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Crit Rev Immunol. 1994;14(3-4):355-79.

Microbial products and cytokines in sleep and fever regulation.

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  • 1Department of Physiology and Biophysics, University of Tennessee, Memphis 38163, USA.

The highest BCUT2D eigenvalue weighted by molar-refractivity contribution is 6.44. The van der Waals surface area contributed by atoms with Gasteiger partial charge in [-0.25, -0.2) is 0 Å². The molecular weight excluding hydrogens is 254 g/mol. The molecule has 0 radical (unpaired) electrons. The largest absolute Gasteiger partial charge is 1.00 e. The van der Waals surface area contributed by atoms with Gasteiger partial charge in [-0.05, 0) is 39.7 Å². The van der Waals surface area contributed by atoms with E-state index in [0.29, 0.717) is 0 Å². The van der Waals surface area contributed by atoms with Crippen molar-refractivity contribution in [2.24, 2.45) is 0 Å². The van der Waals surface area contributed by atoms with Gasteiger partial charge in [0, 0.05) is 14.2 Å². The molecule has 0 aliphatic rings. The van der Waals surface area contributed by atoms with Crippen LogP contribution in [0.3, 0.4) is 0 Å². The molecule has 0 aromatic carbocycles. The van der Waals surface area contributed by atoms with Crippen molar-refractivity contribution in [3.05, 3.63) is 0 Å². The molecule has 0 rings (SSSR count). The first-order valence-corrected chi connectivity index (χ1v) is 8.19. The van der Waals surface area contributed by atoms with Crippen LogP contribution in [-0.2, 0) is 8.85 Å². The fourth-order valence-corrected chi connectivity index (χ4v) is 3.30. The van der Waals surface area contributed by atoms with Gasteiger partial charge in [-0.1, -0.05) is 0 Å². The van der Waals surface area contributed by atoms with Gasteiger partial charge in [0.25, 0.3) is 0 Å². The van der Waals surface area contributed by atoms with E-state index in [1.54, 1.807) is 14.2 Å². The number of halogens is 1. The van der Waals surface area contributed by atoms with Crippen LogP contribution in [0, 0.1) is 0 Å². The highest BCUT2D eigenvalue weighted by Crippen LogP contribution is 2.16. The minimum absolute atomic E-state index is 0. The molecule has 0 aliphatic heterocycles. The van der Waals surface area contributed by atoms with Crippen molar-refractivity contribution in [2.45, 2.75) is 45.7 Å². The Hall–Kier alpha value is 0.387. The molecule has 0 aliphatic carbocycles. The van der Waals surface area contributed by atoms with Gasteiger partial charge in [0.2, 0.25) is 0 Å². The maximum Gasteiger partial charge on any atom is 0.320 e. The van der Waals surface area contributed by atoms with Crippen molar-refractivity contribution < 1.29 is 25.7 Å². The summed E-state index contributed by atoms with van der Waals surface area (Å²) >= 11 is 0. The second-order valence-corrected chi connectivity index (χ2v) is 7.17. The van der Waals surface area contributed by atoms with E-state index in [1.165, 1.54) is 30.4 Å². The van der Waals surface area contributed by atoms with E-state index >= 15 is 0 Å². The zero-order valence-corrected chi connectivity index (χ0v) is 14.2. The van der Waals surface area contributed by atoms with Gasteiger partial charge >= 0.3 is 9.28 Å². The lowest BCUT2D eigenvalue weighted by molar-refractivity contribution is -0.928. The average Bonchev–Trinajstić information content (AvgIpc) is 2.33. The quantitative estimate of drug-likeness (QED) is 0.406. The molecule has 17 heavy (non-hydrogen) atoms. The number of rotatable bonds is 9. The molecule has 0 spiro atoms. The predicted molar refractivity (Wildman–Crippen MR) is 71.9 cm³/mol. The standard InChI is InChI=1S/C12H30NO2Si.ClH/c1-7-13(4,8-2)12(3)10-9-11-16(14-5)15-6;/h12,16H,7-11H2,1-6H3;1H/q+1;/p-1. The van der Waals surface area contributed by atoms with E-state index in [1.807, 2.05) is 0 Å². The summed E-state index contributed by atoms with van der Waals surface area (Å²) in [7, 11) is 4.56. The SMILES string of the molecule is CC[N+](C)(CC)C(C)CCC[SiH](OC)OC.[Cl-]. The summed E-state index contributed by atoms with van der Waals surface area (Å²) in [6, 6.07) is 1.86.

Excessive sleepiness and fever are constitutional symptoms associated with systemic infection. Although fevers have been investigated for many years, sleep responses to infectious challenge have only recently been investigated. Inoculation of animals with bacterial, viral, protozoan and fungal organisms result in complex sleep responses dependent upon the microbial agent and route of administration. The general pattern is characterized by an initial robust increase in non-rapid eye movement sleep (NREMS) followed by a period of NREMS inhibition. REMS is inhibited after infectious challenge. The sleep responses are accompanied by fever but the two responses are, in part, independent from each other. Sleep responses, like fevers, may be beneficial to host defense although this area is relatively uninvestigated. Microbial products likely responsible for sleep and fever responses include bacterial muramyl peptides and endotoxin, and viral double stranded RNA. These microbial products induce sleep and fever responses in animal models. The exact mechanism of how these structurally diverse microbial products elicit sleep and fever remain unknown; however these substances share the ability to induce cytokine production. Cytokines such as interleukin-1 (IL-1), tumor necrosis factor, acidic fibroblast growth factor (FGF), and interferon-alpha (IFN-alpha) are somnogenic whether given directly into brain or intravenously. Other cytokines lack somnogenic activity, e.g., IL-2, IL-6, IFN beta and basic FGF. The somnogenic actions of cytokines probably involve growth hormone-releasing hormone (GHRH) and nitric oxide. Anti-GHRH or inhibition of NO production inhibits normal sleep and inhibits IL-1-induced sleep. In conclusion, cytokines are likely key mediators of fever and sleep responses to infection. The microbial-cytokine altered sleep likely results from an amplification of physiological sleep mechanisms which include cytokines, several neuropeptides and neurotransmitters such as nitric oxide.

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